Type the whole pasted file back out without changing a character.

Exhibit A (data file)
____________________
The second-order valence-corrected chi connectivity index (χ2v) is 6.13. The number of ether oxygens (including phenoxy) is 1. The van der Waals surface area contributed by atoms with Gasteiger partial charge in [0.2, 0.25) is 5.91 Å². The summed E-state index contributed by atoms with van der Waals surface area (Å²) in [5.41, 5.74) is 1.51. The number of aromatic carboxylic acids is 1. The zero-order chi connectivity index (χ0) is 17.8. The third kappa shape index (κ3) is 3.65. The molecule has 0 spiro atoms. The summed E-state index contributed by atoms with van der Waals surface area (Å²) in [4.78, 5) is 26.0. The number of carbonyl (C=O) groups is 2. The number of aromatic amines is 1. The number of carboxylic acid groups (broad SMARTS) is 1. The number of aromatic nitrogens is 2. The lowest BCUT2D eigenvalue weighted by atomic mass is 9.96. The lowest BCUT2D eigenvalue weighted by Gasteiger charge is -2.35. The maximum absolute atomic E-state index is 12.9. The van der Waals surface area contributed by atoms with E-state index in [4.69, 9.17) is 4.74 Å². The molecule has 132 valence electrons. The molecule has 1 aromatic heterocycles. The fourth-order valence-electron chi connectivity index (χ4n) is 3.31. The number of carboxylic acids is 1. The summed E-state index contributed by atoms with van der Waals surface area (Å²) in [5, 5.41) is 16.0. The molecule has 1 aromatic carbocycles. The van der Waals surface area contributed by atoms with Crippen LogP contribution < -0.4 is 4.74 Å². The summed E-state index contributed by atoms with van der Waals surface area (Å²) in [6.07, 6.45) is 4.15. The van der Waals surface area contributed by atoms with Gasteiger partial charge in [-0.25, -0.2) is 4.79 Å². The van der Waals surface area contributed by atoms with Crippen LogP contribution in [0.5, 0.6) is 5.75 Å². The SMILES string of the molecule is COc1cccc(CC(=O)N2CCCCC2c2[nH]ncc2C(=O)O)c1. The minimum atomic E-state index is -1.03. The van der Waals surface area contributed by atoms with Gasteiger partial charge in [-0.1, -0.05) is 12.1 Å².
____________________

The second-order valence-corrected chi connectivity index (χ2v) is 6.13. The number of ether oxygens (including phenoxy) is 1. The van der Waals surface area contributed by atoms with Gasteiger partial charge in [0.2, 0.25) is 5.91 Å². The summed E-state index contributed by atoms with van der Waals surface area (Å²) in [5.41, 5.74) is 1.51. The number of aromatic carboxylic acids is 1. The zero-order chi connectivity index (χ0) is 17.8. The third kappa shape index (κ3) is 3.65. The molecule has 0 spiro atoms. The summed E-state index contributed by atoms with van der Waals surface area (Å²) in [4.78, 5) is 26.0. The number of carbonyl (C=O) groups is 2. The number of aromatic amines is 1. The number of carboxylic acid groups (broad SMARTS) is 1. The number of aromatic nitrogens is 2. The lowest BCUT2D eigenvalue weighted by atomic mass is 9.96. The lowest BCUT2D eigenvalue weighted by Gasteiger charge is -2.35. The maximum absolute atomic E-state index is 12.9. The van der Waals surface area contributed by atoms with E-state index in [4.69, 9.17) is 4.74 Å². The molecule has 132 valence electrons. The molecule has 1 aromatic heterocycles. The fourth-order valence-electron chi connectivity index (χ4n) is 3.31. The number of carboxylic acids is 1. The summed E-state index contributed by atoms with van der Waals surface area (Å²) in [5, 5.41) is 16.0. The molecule has 1 aromatic carbocycles. The van der Waals surface area contributed by atoms with Crippen LogP contribution < -0.4 is 4.74 Å². The summed E-state index contributed by atoms with van der Waals surface area (Å²) in [6.07, 6.45) is 4.15. The van der Waals surface area contributed by atoms with Gasteiger partial charge in [-0.25, -0.2) is 4.79 Å². The van der Waals surface area contributed by atoms with Crippen LogP contribution in [0.5, 0.6) is 5.75 Å². The SMILES string of the molecule is COc1cccc(CC(=O)N2CCCCC2c2[nH]ncc2C(=O)O)c1. The minimum atomic E-state index is -1.03. The van der Waals surface area contributed by atoms with Gasteiger partial charge in [-0.1, -0.05) is 12.1 Å².